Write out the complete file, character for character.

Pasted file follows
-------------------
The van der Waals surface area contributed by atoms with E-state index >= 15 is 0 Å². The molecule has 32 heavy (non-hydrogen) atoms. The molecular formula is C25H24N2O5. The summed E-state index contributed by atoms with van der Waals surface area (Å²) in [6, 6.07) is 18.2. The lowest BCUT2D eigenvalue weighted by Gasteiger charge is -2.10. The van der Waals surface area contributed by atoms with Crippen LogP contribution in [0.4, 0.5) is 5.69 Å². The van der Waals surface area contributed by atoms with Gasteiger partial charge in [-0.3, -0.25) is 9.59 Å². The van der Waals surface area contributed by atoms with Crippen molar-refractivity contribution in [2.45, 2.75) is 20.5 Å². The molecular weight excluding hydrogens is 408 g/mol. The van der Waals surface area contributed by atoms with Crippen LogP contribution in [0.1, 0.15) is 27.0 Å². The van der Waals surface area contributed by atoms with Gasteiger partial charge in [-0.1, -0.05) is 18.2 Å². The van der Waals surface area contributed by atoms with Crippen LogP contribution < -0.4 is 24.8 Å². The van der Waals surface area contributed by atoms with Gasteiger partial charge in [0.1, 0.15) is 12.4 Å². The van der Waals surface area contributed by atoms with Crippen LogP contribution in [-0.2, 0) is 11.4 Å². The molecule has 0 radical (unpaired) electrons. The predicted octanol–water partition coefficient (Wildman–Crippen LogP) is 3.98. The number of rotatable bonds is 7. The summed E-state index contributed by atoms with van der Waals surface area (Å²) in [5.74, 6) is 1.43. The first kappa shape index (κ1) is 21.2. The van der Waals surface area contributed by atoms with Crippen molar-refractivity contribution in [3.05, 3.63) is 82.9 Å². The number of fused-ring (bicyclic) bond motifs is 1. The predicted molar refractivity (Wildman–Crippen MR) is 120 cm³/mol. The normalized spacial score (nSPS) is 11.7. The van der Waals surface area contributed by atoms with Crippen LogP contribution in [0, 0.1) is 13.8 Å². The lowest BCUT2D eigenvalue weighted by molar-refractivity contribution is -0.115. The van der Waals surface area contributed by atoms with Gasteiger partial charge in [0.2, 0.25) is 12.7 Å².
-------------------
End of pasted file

The van der Waals surface area contributed by atoms with E-state index >= 15 is 0 Å². The molecule has 32 heavy (non-hydrogen) atoms. The molecular formula is C25H24N2O5. The summed E-state index contributed by atoms with van der Waals surface area (Å²) in [6, 6.07) is 18.2. The lowest BCUT2D eigenvalue weighted by Gasteiger charge is -2.10. The van der Waals surface area contributed by atoms with Crippen LogP contribution in [0.4, 0.5) is 5.69 Å². The van der Waals surface area contributed by atoms with Gasteiger partial charge in [-0.3, -0.25) is 9.59 Å². The van der Waals surface area contributed by atoms with Crippen molar-refractivity contribution in [2.45, 2.75) is 20.5 Å². The molecular weight excluding hydrogens is 408 g/mol. The van der Waals surface area contributed by atoms with Crippen LogP contribution in [0.1, 0.15) is 27.0 Å². The van der Waals surface area contributed by atoms with Gasteiger partial charge in [-0.1, -0.05) is 18.2 Å². The van der Waals surface area contributed by atoms with Crippen LogP contribution < -0.4 is 24.8 Å². The van der Waals surface area contributed by atoms with Gasteiger partial charge in [0.1, 0.15) is 12.4 Å². The van der Waals surface area contributed by atoms with Crippen LogP contribution in [-0.2, 0) is 11.4 Å². The molecule has 0 radical (unpaired) electrons. The predicted octanol–water partition coefficient (Wildman–Crippen LogP) is 3.98. The number of rotatable bonds is 7. The summed E-state index contributed by atoms with van der Waals surface area (Å²) in [5.74, 6) is 1.43. The first kappa shape index (κ1) is 21.2. The van der Waals surface area contributed by atoms with Crippen molar-refractivity contribution in [3.05, 3.63) is 82.9 Å². The number of fused-ring (bicyclic) bond motifs is 1. The predicted molar refractivity (Wildman–Crippen MR) is 120 cm³/mol. The normalized spacial score (nSPS) is 11.7. The van der Waals surface area contributed by atoms with Crippen LogP contribution in [0, 0.1) is 13.8 Å². The lowest BCUT2D eigenvalue weighted by molar-refractivity contribution is -0.115. The van der Waals surface area contributed by atoms with Gasteiger partial charge in [0.2, 0.25) is 12.7 Å².